New Stroke Imaging Technology Helping Physicians Save Lives In Yorkshire
More stroke patients in Yorkshire are receiving life-saving treatment thanks to new imaging software that uses artificial intelligence to give doctors real-time views of the brain.
Dr Tony Goddard (wearing PPE mask as he’s in a clinical area)
Leeds Teaching Hospitals NHS Trust is the first regional stroke centre in the UK to adopt the RapidAI advanced imaging platform across various sites in its stroke network. It’s already leading to positive results for patients who may have died or suffered long-term disability if their strokes had gone untreated.
One patient, Leeds man Mike Wood, suffered a stroke in April and is now recovering at home after his doctors performed an interventional procedure, called a thrombectomy, to remove the clot blocking blood flow to his brain.
Mike Wood and his wife Julie
The 57-year-old said: “I think it is miraculous. I was told I would have either been dead or paralysed down the right side without this particular treatment.”
RapidAI is an automated imaging system that uses artificial intelligence to analyse a patient’s brain scans, providing results to stroke teams within minutes. By processing a patient’s CT perfusion scan, for example, the Rapid platform can quickly identify the amount of brain tissue that can be potentially saved if a procedure like a mechanical thrombectomy is performed.
RapidAI results quickly show whether a blood vessel is blocked, how much blood is flowing through, how much of the brain is likely “dead” and how much can be potentially saved—refining and speeding up the decision-making process for doctors.
Consultant neuro-radiologist, Dr Tony Goddard, along with his colleagues at Leeds General Infirmary and St James’s Hospitals, has been using the Rapid platform for his patients in Leeds and other patients referred from Bradford, Wakefield and Calderdale.
Dr Goddard said: “The information RapidAI provides is very often a key part of a life-saving procedure, and patients who enter the angiogram room pre-treatment unable to move and talk, can be moving and sometimes talking by the end of the procedure.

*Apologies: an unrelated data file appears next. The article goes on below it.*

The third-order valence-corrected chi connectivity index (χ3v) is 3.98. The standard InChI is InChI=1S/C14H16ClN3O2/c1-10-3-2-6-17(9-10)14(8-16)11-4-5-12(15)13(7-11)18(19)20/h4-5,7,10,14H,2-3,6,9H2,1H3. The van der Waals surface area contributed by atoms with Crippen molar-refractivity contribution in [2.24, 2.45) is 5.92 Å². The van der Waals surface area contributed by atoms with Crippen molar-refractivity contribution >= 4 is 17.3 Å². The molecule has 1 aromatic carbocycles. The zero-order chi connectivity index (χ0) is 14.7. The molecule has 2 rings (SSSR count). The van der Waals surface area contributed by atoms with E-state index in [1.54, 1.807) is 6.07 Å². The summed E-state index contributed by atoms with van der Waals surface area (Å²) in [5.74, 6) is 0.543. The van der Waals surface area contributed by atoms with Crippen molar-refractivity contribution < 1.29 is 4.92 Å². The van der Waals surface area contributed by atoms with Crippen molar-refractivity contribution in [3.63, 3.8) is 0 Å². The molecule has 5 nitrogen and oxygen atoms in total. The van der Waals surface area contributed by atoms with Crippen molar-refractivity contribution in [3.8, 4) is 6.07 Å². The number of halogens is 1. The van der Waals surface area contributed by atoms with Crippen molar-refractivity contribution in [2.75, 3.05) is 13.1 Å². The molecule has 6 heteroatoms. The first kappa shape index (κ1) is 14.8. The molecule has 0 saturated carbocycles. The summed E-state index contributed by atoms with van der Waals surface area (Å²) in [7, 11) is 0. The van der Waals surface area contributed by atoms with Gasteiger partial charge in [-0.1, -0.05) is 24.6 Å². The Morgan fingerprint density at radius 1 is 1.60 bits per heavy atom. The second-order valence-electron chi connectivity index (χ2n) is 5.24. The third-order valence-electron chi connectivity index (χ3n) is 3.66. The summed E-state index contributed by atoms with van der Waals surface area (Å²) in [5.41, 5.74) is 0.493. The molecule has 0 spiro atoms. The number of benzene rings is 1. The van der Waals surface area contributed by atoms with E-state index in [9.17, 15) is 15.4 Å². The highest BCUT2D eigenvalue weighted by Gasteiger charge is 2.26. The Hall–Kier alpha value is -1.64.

“We use RapidAI for most patients now and it is particularly beneficial for those who wake up with stroke symptoms for whom there is currently no alternative way to assess treatment for these patients as accurately.”
Mike Wood of Alwoodley, Leeds said he was fortunate that the medical staff on hand were able to use the imaging technology. He suffered a stroke when he was in his kitchen cooking and suddenly felt an odd sensation down his right side, and lost sight in his right eye.
“My speech was odd and I was saying all sorts of things. I remember waking up in the ambulance and then going straight into the hospital for a CT scan and don’t remember anything much after that for a couple of days.
“I was not expecting this and didn’t seem to grapple with what had happened. The first few hours you think all sorts of things, and usually bad. Every moment adds up, and when you need it doing, they have to act quickly. The doctor is definitely a miracle worker.”
Mike, who was an equipment manager at Yorkshire Television for 23 years and has three children and a grandson, is now recuperating at home with his wife Julie.
“It’s still quite early days but I’m slowly starting to go out for walks with the dog, although Julie is keeping a close eye on me,” he said.
Marc Hofmans of RapidAI said it was very exciting to have Leeds Teaching Hospitals NHS Trust become the first UK system to roll out the Rapid advanced imaging platform to its various hospitals. “With RapidAI technology at multiple sites, when potential stroke patients present throughout the region, there can be an even more immediate and coordinated response, informing treatment and transfer decisions, saving critical time, and contributing to better patient outcomes.”